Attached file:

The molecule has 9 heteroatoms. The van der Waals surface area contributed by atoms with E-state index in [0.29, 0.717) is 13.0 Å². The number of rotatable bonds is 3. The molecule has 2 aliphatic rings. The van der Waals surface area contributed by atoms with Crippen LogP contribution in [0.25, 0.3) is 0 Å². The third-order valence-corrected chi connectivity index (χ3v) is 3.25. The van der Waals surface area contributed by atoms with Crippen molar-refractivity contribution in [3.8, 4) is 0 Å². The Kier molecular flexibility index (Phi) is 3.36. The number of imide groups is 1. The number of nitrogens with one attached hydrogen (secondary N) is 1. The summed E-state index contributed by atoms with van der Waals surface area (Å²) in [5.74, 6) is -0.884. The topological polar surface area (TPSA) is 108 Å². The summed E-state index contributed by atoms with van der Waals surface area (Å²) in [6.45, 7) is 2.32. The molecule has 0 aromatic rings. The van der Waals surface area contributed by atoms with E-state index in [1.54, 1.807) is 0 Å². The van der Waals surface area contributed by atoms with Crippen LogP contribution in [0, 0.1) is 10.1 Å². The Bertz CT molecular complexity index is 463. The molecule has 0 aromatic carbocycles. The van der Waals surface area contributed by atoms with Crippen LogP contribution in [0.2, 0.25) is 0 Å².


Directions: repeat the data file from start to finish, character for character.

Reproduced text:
The molecule has 9 heteroatoms. The van der Waals surface area contributed by atoms with E-state index in [0.29, 0.717) is 13.0 Å². The number of rotatable bonds is 3. The molecule has 2 aliphatic rings. The van der Waals surface area contributed by atoms with Crippen LogP contribution in [0.25, 0.3) is 0 Å². The third-order valence-corrected chi connectivity index (χ3v) is 3.25. The van der Waals surface area contributed by atoms with Crippen molar-refractivity contribution in [3.8, 4) is 0 Å². The Kier molecular flexibility index (Phi) is 3.36. The number of imide groups is 1. The number of nitrogens with one attached hydrogen (secondary N) is 1. The summed E-state index contributed by atoms with van der Waals surface area (Å²) in [5.74, 6) is -0.884. The topological polar surface area (TPSA) is 108 Å². The summed E-state index contributed by atoms with van der Waals surface area (Å²) in [6.45, 7) is 2.32. The molecule has 0 aromatic rings. The van der Waals surface area contributed by atoms with E-state index in [1.54, 1.807) is 0 Å². The van der Waals surface area contributed by atoms with Crippen LogP contribution in [0, 0.1) is 10.1 Å². The Bertz CT molecular complexity index is 463. The molecule has 0 aromatic carbocycles. The van der Waals surface area contributed by atoms with Crippen LogP contribution in [0.2, 0.25) is 0 Å².